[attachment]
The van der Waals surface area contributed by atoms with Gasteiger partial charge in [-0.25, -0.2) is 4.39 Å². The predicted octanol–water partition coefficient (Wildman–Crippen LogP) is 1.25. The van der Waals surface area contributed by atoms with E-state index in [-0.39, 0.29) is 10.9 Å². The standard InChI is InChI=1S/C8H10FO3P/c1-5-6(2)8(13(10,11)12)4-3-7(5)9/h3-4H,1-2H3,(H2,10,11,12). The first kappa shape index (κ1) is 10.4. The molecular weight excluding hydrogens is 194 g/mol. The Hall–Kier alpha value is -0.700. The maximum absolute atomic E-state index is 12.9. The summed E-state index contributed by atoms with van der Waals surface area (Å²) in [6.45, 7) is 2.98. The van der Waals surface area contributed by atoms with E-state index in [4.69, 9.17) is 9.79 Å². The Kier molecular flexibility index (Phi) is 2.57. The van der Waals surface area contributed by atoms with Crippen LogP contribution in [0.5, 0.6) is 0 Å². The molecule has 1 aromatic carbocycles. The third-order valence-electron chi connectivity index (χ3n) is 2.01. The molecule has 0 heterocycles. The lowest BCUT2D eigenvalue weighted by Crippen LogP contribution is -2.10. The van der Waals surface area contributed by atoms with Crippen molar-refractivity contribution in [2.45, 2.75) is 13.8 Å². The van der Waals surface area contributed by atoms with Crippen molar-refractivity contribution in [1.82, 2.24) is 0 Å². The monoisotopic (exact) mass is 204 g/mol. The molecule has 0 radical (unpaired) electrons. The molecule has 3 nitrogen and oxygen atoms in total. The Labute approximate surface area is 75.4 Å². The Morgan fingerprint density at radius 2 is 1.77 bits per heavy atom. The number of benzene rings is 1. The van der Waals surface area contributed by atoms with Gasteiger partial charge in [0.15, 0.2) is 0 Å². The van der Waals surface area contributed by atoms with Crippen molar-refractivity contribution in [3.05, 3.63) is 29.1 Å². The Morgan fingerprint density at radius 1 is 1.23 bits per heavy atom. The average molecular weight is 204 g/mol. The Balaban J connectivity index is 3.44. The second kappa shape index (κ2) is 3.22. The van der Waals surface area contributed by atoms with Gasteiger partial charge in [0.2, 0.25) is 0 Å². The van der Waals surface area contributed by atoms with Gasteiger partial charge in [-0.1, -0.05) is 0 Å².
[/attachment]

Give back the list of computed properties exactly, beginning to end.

The van der Waals surface area contributed by atoms with Gasteiger partial charge in [-0.25, -0.2) is 4.39 Å². The predicted octanol–water partition coefficient (Wildman–Crippen LogP) is 1.25. The van der Waals surface area contributed by atoms with E-state index in [-0.39, 0.29) is 10.9 Å². The standard InChI is InChI=1S/C8H10FO3P/c1-5-6(2)8(13(10,11)12)4-3-7(5)9/h3-4H,1-2H3,(H2,10,11,12). The first kappa shape index (κ1) is 10.4. The molecular weight excluding hydrogens is 194 g/mol. The Hall–Kier alpha value is -0.700. The maximum absolute atomic E-state index is 12.9. The summed E-state index contributed by atoms with van der Waals surface area (Å²) in [6.45, 7) is 2.98. The van der Waals surface area contributed by atoms with E-state index in [4.69, 9.17) is 9.79 Å². The Kier molecular flexibility index (Phi) is 2.57. The van der Waals surface area contributed by atoms with Crippen LogP contribution in [0.5, 0.6) is 0 Å². The molecule has 1 aromatic carbocycles. The third-order valence-electron chi connectivity index (χ3n) is 2.01. The molecule has 0 heterocycles. The lowest BCUT2D eigenvalue weighted by Crippen LogP contribution is -2.10. The van der Waals surface area contributed by atoms with Crippen molar-refractivity contribution in [2.45, 2.75) is 13.8 Å². The van der Waals surface area contributed by atoms with Crippen molar-refractivity contribution in [1.82, 2.24) is 0 Å². The monoisotopic (exact) mass is 204 g/mol. The molecule has 0 radical (unpaired) electrons. The molecule has 3 nitrogen and oxygen atoms in total. The Labute approximate surface area is 75.4 Å². The Morgan fingerprint density at radius 2 is 1.77 bits per heavy atom. The number of benzene rings is 1. The van der Waals surface area contributed by atoms with Gasteiger partial charge in [0.15, 0.2) is 0 Å². The van der Waals surface area contributed by atoms with Crippen molar-refractivity contribution in [3.05, 3.63) is 29.1 Å². The Morgan fingerprint density at radius 1 is 1.23 bits per heavy atom. The average molecular weight is 204 g/mol. The Balaban J connectivity index is 3.44. The second kappa shape index (κ2) is 3.22. The van der Waals surface area contributed by atoms with Gasteiger partial charge in [0.2, 0.25) is 0 Å². The van der Waals surface area contributed by atoms with Gasteiger partial charge in [-0.1, -0.05) is 0 Å².